Because physicians are at the center of patients’ health-care experiences, your choices of physicians are the most important decisions you make in determining the quality of medical care you will receive.
Our databases on physician quality provide:
- Ratings of doctors for surgical outcomes—Preventable medical errors of various kinds kill at least 200,000 Americans each year, making this the third leading cause of death in the United States, six times as many deaths as from auto accidents. One way to reduce such errors is for consumers to choose the best surgeons. At Checkbook.org/SurgeonRatings, you'll find the surgeons we could identify as having better-than-average outcomes for 12 types of high-risk surgery. These are the first-ever nationwide ratings of surgeons for patient outcomes, based on our analysis of government data of more than 5 million surgeries done by more than 50,000 surgeons. We found big surgeon-to-surgeon differences.
- Physicians most often recognized by their peers—We regularly send surveys to all actively practicing physicians in the 53 largest metropolitan areas in the U.S. and ask them to tell us which one or two doctors in each of 35 or more different specialty fields they “would consider most desirable for care of a loved one.” Our database reveals the names of physicians who were mentioned most often by other area physicians—and the number of times they were mentioned.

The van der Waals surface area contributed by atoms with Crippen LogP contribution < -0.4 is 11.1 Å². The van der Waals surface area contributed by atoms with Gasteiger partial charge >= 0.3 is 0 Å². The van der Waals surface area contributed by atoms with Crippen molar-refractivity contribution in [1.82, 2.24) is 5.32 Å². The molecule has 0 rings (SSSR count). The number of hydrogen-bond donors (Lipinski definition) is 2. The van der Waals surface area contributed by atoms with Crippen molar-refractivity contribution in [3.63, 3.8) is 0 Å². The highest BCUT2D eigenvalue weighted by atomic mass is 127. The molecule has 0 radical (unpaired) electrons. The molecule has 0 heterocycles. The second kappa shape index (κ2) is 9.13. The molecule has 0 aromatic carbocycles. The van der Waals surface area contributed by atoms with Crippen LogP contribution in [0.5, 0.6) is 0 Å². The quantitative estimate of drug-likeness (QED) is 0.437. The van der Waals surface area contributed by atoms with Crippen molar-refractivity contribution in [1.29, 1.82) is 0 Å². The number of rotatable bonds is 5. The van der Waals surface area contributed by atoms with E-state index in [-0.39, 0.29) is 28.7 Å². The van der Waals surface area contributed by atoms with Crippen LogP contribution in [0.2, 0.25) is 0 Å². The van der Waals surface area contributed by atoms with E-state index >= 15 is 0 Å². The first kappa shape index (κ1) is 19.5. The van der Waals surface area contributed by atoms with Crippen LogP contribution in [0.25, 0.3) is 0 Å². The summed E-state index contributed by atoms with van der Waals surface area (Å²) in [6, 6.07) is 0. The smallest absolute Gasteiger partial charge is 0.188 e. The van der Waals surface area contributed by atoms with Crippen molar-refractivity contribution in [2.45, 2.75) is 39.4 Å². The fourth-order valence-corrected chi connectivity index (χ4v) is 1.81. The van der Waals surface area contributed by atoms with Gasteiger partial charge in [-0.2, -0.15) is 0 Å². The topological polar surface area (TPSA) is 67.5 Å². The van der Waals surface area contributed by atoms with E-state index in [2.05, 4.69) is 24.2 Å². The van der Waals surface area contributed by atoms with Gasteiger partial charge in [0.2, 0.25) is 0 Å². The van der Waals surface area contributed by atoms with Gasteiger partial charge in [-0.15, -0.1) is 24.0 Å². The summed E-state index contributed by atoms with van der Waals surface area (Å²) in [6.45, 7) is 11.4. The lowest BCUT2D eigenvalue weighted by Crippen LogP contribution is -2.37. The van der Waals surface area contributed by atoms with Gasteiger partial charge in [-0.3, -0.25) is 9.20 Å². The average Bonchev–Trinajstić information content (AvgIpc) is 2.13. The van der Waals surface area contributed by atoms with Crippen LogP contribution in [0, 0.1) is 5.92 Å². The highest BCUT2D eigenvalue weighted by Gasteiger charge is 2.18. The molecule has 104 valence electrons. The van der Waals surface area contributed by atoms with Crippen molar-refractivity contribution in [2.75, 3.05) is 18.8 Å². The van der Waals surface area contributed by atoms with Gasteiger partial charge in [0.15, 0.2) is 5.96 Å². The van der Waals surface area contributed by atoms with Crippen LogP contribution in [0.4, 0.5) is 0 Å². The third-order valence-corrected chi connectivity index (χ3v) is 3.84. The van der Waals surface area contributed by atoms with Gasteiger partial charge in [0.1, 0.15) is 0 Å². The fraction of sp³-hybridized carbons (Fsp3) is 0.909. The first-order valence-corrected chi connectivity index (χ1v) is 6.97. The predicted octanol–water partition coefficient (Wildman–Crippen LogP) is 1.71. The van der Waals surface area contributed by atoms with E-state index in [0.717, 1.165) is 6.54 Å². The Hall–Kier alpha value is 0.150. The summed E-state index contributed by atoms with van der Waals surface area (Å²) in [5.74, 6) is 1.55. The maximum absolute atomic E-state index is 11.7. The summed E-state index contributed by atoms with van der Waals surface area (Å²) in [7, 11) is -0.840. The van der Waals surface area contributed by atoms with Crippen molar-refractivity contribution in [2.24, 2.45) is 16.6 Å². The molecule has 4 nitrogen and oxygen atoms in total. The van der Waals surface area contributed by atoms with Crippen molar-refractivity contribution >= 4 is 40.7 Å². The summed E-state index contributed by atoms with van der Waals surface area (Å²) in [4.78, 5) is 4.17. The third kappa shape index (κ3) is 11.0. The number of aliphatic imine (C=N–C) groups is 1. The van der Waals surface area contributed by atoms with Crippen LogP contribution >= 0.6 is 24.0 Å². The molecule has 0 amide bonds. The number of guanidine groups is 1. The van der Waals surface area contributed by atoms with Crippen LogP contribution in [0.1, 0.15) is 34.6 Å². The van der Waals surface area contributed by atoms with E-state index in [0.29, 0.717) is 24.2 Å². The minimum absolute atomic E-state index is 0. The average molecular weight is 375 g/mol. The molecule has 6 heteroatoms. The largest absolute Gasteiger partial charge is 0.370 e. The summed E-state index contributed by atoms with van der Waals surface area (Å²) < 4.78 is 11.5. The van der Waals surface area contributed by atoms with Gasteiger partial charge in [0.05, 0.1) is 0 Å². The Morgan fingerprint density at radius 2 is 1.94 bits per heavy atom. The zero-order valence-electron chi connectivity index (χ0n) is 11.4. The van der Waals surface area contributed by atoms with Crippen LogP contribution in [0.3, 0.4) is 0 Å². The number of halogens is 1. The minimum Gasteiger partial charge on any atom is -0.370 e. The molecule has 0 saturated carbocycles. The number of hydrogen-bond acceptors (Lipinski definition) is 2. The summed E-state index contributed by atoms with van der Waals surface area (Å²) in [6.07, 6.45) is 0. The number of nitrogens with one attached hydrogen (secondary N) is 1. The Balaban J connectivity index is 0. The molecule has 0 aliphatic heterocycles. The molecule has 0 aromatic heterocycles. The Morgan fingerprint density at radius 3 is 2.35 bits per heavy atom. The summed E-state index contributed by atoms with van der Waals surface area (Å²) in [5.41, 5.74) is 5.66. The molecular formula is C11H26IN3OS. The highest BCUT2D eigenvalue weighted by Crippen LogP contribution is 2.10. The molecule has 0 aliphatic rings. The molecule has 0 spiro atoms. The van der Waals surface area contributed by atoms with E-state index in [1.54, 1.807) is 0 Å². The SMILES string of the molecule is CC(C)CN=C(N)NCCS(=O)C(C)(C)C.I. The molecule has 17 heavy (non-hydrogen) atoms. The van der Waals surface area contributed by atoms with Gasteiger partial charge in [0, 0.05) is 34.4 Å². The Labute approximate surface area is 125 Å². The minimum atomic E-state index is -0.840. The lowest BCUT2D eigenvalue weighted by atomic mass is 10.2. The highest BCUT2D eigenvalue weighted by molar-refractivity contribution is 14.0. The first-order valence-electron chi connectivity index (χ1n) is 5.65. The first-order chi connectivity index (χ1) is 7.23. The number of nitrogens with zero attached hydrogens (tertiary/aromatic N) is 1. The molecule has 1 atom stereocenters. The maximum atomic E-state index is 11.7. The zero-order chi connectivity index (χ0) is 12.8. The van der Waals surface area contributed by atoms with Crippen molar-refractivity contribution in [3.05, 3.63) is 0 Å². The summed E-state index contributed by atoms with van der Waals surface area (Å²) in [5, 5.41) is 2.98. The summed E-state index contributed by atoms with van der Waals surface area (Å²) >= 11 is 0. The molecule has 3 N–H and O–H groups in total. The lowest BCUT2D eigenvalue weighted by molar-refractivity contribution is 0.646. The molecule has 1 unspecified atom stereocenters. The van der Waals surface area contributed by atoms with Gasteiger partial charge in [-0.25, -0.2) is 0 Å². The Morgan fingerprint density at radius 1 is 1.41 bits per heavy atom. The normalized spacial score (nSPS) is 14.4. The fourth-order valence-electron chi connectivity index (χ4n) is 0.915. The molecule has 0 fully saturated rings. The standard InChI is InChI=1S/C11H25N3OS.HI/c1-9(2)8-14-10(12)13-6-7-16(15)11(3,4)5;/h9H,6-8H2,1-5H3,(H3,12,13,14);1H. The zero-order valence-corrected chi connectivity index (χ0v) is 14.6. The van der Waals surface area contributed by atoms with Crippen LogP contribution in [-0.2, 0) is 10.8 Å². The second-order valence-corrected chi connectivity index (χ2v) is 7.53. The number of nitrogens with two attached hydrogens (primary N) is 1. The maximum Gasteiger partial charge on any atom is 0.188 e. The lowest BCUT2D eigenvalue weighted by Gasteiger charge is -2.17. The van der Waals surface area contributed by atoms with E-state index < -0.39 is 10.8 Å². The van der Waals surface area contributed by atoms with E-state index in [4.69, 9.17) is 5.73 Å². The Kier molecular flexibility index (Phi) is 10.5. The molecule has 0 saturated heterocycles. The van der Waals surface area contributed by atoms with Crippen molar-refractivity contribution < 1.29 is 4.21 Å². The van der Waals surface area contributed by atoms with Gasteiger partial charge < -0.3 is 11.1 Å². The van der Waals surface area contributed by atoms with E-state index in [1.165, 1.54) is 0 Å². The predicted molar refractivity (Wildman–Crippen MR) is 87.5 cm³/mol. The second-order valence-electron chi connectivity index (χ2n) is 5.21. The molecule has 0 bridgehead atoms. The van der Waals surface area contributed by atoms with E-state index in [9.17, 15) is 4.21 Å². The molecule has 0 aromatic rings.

- Patient ratings of primary care physicians—Patients looking for primary care physicians in the areas where we publish Consumers' Checkbook magazine—the Boston, Chicago, Philadelphia, San Francisco-Oakland-San Jose, Seattle-Tacoma, Twin Cities, and Washington, DC, areas—can also review how doctors were rated by surveyed patients. Patients are the best source of information on many aspects of physician quality, including how well doctors listen, explain things, help patients coordinate care among other healthcare providers, and make themselves accessible for appointments and advice. These aspects of care are critical to prevention, to accurate diagnoses, and to a patient’s ability and motivation to do his or her part in carrying out a plan of care.